Author

Evan Carter

Graduation Year

2016

Document Type

Thesis

Degree

M.A.

Degree Name

Master of Arts (M.A.)

Degree Granting Department

Religious Studies

Major Professor

James Strange, Ph.D.

Committee Member

Cass Fisher, Ph.D.

Committee Member

Michael DeJonge, Ph.D.

Keywords

Christopher Tilley, mosaics, temple, zodiac

Abstract

With the destruction of the Second Temple in 70 CE, more than an iconic symbol of Jewish identity was destroyed. As the epicenter of religious life for Jews within the land of Israel, the Temple stood as both a symbol for religious hope and as the physical embodiment of Judaism. Yet, in the centuries that would follow synagogue’s like the one found at Beth Alpha would come to fill its absence.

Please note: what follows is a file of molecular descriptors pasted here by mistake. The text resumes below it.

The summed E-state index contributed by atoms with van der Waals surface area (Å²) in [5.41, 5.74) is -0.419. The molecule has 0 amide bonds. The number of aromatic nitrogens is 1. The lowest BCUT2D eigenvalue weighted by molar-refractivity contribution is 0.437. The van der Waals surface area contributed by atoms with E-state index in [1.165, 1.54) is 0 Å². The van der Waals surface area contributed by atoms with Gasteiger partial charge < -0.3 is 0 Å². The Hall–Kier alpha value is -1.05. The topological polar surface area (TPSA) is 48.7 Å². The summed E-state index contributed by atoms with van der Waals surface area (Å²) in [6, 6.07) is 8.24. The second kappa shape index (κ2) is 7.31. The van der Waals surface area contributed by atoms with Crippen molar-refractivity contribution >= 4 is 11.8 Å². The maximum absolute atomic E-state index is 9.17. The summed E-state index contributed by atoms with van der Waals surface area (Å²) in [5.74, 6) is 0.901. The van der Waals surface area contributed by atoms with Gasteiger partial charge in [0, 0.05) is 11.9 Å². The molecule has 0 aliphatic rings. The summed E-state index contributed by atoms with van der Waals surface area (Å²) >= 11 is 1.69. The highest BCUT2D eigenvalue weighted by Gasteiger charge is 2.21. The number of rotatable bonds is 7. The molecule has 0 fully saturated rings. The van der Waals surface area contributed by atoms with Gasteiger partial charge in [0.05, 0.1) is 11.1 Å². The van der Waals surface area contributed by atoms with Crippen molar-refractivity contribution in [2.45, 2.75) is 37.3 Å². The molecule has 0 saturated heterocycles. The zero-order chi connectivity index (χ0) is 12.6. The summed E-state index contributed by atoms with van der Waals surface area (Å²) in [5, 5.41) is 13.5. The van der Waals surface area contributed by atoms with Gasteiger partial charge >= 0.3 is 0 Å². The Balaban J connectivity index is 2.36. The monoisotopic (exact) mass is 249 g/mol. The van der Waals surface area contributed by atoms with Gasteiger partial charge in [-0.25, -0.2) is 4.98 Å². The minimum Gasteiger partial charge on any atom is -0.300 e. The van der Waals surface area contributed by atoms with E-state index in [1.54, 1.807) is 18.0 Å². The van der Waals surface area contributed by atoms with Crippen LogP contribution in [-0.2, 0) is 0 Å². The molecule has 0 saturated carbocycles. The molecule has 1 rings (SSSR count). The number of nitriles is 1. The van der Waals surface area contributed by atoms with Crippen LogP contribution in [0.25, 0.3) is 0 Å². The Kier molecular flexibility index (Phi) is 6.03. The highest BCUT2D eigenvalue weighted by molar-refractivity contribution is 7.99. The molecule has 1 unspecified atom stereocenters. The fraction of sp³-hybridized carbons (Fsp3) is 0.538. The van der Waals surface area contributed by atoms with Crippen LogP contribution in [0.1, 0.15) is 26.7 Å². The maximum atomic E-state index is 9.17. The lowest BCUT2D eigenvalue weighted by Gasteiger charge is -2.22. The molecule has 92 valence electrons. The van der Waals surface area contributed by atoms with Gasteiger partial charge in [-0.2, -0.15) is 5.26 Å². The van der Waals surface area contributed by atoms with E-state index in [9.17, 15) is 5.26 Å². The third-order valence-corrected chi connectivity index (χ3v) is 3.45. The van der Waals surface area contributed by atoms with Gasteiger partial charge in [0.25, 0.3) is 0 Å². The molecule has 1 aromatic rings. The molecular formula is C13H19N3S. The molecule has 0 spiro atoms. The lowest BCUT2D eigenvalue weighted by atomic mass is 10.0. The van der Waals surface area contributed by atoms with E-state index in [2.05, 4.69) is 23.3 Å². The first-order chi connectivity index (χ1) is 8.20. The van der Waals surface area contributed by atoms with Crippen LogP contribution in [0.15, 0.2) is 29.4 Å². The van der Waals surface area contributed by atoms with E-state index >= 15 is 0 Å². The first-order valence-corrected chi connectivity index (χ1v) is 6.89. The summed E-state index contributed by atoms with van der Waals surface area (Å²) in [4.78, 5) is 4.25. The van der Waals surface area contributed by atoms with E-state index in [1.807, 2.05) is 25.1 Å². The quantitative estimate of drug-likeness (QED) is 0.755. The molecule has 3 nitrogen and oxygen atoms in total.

In this thesis I will demonstrate how the use of Christopher Tilley’s theory of the solid metaphor helps us to better understand both the art and architecture of the Beth Alpha synagogue and the synagogue’s connection to the then absent Temple. I argue that by conceptualizing this synagogue as a solid metaphor for the Temple, we can interpret how the paradigmatic and syntagmatic relations found in the composition of the mosaic carpets present sacred space. Through this application of Tilley’s theory, I argue that we can model this paradigm off of Ezekiel’s vision of the Temple.

Included in

Religion Commons

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